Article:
$1.5M to Clean Up the Emerald Triangle’s Illegal Mess

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An issue quietly plaguing Northern California’s forests for decades is finally coming to the surface as legalization sweeps the Golden State and mountain growers are forced out of the woodwork.

A press release issued Wednesday from the office of North Coast Assemblyman Jim Wood (D-Healdsburg) expressed the immense concern the California Governor’s office holds regarding trespass grows in the Humboldt, Trinity, and Mendocino counties.

According the release, Governor Jerry Brown has earmarked $1.5 million to fund the Fisheries Restoration Grant Program, which will address the environmental cleanup of trespass grow sites throughout the forests of Northern California. The funding was part of the Governor’s May Revision budget which was published yesterday.

“Our beautiful pristine forests have become havens for these illegal grow sites,” said Assemblymember Jim Wood, who represents these North Coast counties.

According to the California Department of Fish and Wildlife, as many as 5,000 organized crime-operated illegal grows are discovered each year in the state.

One of the biggest issues facing the pristine ecosystem of Northern California is the heavy use of pesticides, herbicides, and rodenticides at these unregulated grow sites. The movement of organic farming hasn’t made its way deep into California’s woods, and many growers still carry chemicals into remote parts of the forest to keep away pests, weeds, and mold. These toxic chemicals end up leaching into the environment, killing native flora and fauna such as deer, bear, mountain lions, bobcats, and spotted owls. According to the press release, “One-eighth teaspoon of the pesticide carbofuran, a banned pesticide which is used by rogue growers, can kill a bear.” This contamination isn’t just one and done, the toxins can remain in the ground for years poisoning the land and eventually running off into rivers and streams, “destroying everything in their path, including endangered fish species such as Coho salmon.”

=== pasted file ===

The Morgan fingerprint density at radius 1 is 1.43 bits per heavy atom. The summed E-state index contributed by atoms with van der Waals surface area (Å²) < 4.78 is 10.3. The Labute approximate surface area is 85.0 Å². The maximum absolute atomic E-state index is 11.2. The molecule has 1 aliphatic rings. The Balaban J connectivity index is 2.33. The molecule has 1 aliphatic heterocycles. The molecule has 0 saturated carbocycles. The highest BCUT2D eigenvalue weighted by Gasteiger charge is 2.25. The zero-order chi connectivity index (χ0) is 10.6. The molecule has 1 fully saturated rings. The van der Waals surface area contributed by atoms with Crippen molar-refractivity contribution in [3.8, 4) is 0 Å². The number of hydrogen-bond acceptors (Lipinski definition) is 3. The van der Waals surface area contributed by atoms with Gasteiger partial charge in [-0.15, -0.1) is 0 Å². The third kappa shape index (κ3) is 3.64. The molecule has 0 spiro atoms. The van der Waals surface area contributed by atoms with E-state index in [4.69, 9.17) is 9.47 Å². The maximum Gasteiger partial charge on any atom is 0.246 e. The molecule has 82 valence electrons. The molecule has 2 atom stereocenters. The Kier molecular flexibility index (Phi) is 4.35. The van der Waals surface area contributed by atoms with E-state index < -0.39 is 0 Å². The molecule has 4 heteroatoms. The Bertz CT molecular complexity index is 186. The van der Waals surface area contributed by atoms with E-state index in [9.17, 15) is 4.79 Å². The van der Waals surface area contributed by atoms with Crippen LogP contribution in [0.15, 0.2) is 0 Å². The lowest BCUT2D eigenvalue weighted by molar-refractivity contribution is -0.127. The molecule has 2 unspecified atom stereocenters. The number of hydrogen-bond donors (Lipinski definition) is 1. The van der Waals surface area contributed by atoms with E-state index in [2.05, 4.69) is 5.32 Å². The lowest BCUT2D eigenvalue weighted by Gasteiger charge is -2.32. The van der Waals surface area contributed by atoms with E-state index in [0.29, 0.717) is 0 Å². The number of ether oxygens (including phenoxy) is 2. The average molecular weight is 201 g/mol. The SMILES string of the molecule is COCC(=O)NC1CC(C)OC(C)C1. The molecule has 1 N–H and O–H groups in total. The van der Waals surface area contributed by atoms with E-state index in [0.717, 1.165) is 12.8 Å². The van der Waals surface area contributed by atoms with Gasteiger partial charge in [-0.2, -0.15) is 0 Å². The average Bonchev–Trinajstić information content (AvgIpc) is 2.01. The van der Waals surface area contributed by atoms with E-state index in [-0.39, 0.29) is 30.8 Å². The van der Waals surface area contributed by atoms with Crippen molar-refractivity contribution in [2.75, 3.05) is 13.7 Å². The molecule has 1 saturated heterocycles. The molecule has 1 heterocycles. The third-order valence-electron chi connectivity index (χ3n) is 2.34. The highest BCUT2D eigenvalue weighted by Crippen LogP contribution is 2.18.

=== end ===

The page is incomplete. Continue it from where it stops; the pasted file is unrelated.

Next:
Some other harmful practices include illegal clear cutting of forest land, which not only destroys ecosystems and homes of native animals, but unremoved fallen timber creates dangerous fuel for forest fires. Many of these illicit growers dig natural reservoirs (ponds) which they mix their chemical nutrients in, creating a toxic concoction for the surrounding environment. The press release also lists the trash left behind by growers (weapons, generators, butane canisters, fuel, etc.) as an issue for firefighters, law enforcement, and recreational hikers.

An aerial photograph of Trinity Pines, a subdivision of Hayfork.

An aerial photograph of Trinity Pines, a subdivision of Hayfork.

Craig Thompson is a Wildlife ecologist with the U.S. Forest Service who knows the problem first hand. In a March interview with the Atlantic, Thompson voiced serious concerns about the safety issue when performing field work near cartel-related grows in the area. “It’s an entirely different paradigm than five or ten years ago. It pervades every aspect of the job,” said Thompson. With personal safety as a primary concern, his department is sending out two people to perform the job that one person used to do.

With so many states enacting some form of cannabis legalization, it’s time to make the move toward responsible and conscious cannabis cultivation — cleaning up the mess is definitely a step in the right direction.

 

About Author

Allie is a NW-based content curator for Marijuana.com and an organic farmer at TKO Reserve. She has been a professional in the marijuana industry since she was 18 years old, spending the first five years of her career working for Dope Magazine as lead photographer. Allie has worked on mainstream projects such as Idiot's Guide: Growing Marijuana, Branding Bud: The Consumerization of Cannabis and her own self-published book, As The Grass Grows.

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